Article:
Likewise, when in July 2015, SAFE announced the first update to Chinese gold holdings since 2009, the PBoC stated at the time that the “major channels of accumulation” for that 604 additional tonnes of gold was from a variety of sources including domestic gold production, secondary domestic scrap sources, purchases in international markets, and other transacting in the domestic market.

An addition of a substantial 454 tonnes of gold from early 2003 to April 2009, an even larger 604 tonnes of gold from April 2009 to July 2015, and then 184 tonnes added from July 2015 and October 2016. But no gold added by the Chinese central bank from November 2016 to November 2018. It just doesn’t add up and is not beliveable.

Contrast this to the Russian central bank which over the same time period bought 223 tonnes of gold in 2017, a then record for the Bank of Russia. It then ramped up the gold purchases even further in 2018, adding 264.3 tonnes of gold to its reserves between January to November 2018.

Overall the PBoC wants us to believe that between November 2016 and November 2018, a period in which the Russian state bought 518.4 tonnes of gold (including 31.1 tonnes in November 2016), the Chinese state bought no gold at all. It defies belief and consigns the Chinese official reporting to the dustbin.

Even the PBoC’s statement at the time of its July 2015 gold holdings update contradicts the data put out by SAFE this month. Because in July 2015, the PboC said:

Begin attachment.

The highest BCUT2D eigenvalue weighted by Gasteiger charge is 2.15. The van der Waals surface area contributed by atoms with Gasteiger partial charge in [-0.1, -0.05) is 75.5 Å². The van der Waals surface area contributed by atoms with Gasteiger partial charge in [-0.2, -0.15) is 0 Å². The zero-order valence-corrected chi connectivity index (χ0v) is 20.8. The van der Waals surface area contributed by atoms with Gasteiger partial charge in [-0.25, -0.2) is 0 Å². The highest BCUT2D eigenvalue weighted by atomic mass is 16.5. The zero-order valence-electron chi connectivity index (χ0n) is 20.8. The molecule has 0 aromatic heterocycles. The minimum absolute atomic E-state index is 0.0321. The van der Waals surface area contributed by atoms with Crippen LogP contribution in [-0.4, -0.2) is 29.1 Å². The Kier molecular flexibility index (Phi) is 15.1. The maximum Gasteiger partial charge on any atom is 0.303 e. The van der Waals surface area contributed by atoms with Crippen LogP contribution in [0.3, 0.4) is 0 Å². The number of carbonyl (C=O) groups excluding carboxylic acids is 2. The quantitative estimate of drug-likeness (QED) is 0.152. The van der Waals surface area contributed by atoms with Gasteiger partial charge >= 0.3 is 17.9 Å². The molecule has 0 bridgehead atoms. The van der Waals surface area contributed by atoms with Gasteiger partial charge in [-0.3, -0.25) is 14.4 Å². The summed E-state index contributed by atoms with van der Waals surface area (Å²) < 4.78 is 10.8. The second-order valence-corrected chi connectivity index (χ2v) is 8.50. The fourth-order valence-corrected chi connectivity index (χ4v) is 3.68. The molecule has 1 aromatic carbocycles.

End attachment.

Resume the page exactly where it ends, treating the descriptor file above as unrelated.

“On the basis of our assessment of the value of gold assets and our analysis of price changes, and on the premise of not creating disturbances in the market, we steadily accumulated gold reserves through a number of international and domestic channels.”

PBoC Headquarters in Beijing

 

Not that anyone much at all believes the official data about Chinese strategic gold reserves. Recall that BullionStar ran a Twitter survey last September asking “How much gold does the Chinese central bank (PBoC) really hold?” and provided four optional answers:

  • 1842 tonnes as it claimed at the time
  • more than 1842 tonnes but less than 4000 tonnes
  • more than 4000 tonnes
  • less gold than it claims i.e. less than 1842 tonnes

 

A respectable 2337 respondents answered the survey, with a full 91% of respondents (2127 votes) not believing the official figure put out by the Chinese central bank, and only 9% of respondents (210 votes) thinking that the PBoC has the 1842 tonnes of gold it claimed to have at the time in September.

A sizeable 40% of respondents (935 votes) thought the PboC holds more than 4000 tonnes of gold. Another 15% (351 people) thought that the Chinese central bank had more than 1842 tonnes of gold but less than 4000 tonnes. i.e. 55% (1286 respondents) thought that the PBoC has more gold than it claims to have. There were also 36% (841 people) among the Twitter poll respondents who thought that the PBoC has less gold than it claims, showing skepticism on the downside. But the takeaway here is that less than 10% of a cross-section of more than 2300 twitter users believed the official Chinese gold holdings figures.